The San Francisco-based company has launched a petition on its website to collect users’ signatures in favor of pressing ahead with legislation, which before recess was considering exemptions for Uber from insurance and tax regulations facing other taxi and limousine services.
However, it’s possible that the legislature will kick the exemption for the transportation network company (TNC) into the long grass, as the principal priority of the forthcoming sessions is to negotiate the state budget.
“Although the Florida Legislature adjourned this session without passing ridesharing legislation, they still have an opportunity in the coming weeks to get it done,” the firm said on its webpage.
Katie Betta, spokeswoman for Senate President Andy Gardiner, said last Wednesday that the body was yet to receive formal petitions about adding topics to the special session in June.
Uber has operated in Florida for a little over a year, and has already made 6 million journeys across the Sunshine State. According to company estimates, Uber has earned its Florida drivers over US$50 million, and is set to earn nearly $2 billion in the state by the end of 2020. The service has reportedly created 18,000 jobs, set to rise to 130,000 within a little over five years’ time.
“If a sensible, modern regulatory framework is passed, it would enable Uber to create more than 100,000 new job opportunities for Floridians in the coming years while continuing to connect millions of people to safe, reliable rides at the touch of a button,” the petition argues.
Uber is inviting Floridians to call on Governor Rick Scott, House Speaker Crisafulli, and Gardiner to take up TNC legislation in the special session.
As of Wednesday, May 13, the petition had already surpassed its initial objective of 50,000 signatories, with the website’s counter registering 58,675 supporters.
Ana Olema, a subscriber to the application in Miami, said that Uber was an example of the advantages that the free market and competition could bring to consumers.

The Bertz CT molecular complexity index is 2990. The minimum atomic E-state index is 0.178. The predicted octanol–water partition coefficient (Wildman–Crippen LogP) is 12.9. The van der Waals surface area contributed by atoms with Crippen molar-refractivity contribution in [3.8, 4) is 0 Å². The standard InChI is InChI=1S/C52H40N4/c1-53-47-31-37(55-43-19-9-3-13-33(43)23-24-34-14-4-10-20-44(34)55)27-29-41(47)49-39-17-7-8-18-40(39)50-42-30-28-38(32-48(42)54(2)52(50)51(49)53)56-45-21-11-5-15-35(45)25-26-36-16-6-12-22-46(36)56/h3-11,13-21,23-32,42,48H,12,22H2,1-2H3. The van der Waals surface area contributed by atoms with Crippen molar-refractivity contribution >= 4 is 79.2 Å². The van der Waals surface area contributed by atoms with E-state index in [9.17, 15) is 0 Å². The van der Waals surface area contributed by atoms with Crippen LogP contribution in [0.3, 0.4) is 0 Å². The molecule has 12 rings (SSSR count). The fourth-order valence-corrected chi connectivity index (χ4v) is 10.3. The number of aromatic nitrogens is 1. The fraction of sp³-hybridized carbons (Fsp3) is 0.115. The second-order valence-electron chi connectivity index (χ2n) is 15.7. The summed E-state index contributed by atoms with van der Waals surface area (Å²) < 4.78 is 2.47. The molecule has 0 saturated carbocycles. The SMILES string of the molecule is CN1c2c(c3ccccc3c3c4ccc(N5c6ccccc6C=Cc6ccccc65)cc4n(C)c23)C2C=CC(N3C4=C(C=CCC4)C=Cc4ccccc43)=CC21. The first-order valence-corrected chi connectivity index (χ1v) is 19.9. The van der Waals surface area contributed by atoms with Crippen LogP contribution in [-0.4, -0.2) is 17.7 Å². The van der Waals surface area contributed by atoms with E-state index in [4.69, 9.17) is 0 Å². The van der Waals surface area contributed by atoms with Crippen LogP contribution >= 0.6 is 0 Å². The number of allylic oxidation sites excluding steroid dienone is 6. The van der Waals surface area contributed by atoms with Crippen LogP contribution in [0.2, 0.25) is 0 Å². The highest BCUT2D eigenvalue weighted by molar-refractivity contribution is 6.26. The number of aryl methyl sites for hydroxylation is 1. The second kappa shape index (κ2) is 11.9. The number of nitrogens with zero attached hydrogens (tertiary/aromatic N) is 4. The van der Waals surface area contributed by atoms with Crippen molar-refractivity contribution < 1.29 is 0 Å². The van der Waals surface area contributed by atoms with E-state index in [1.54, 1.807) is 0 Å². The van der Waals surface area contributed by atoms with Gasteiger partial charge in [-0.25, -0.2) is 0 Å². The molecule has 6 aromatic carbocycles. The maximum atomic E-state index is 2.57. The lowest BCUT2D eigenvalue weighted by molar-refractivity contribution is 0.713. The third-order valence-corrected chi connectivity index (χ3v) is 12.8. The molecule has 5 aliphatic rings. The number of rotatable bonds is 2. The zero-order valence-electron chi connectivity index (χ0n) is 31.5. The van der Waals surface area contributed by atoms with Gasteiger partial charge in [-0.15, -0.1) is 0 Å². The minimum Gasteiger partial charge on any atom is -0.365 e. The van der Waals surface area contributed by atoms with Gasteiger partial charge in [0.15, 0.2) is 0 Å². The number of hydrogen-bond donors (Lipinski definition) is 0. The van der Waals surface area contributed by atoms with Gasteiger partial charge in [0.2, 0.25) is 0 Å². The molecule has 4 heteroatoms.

“It’s created hundreds of thousands of well-paid jobs for small-business owners, and lowered prices considerably for users. If some corrupt politicians want to maintain the taxi monopoly and mafia in Florida, we should say a resounding ‘no,'” Olema told the PanAm Post.
Roger Chapin, vice president of Mears Transportations — a group that offers a limousine, taxi, and van service for airport transfers, among other services — argued that Uber was resisting attempts by local authorities to enforce permit requirements, insurance verification, and background checks.
“Rather than working with local officials and regulators to resolve these issues, Uber hired a cabal of lobbyists and attempted to pass statewide legislation that would preempt local ordinances,” Chapin claimed on the Florida Taxicab Association‘s blog on May 6.
He argued that Uber is pressuring legislators to give it “free reign” across the state, and will only agree to self-regulation of its operations. He also alleged that the firm had backed “punitive measures” to defund public projects in local areas that backed greater regulation of TNCs.
Chapin also emphasized that Uber had said nothing about the unemployment that its service could allegedly cause among regulated taxi drivers, and accused the company of “brinkmanship” in threatening to withdraw the app from regulated areas.
“The real question is, if the Legislature passes any law that deviates from Uber’s business model, will Uber follow the law then? I think we know the answer,” he concluded.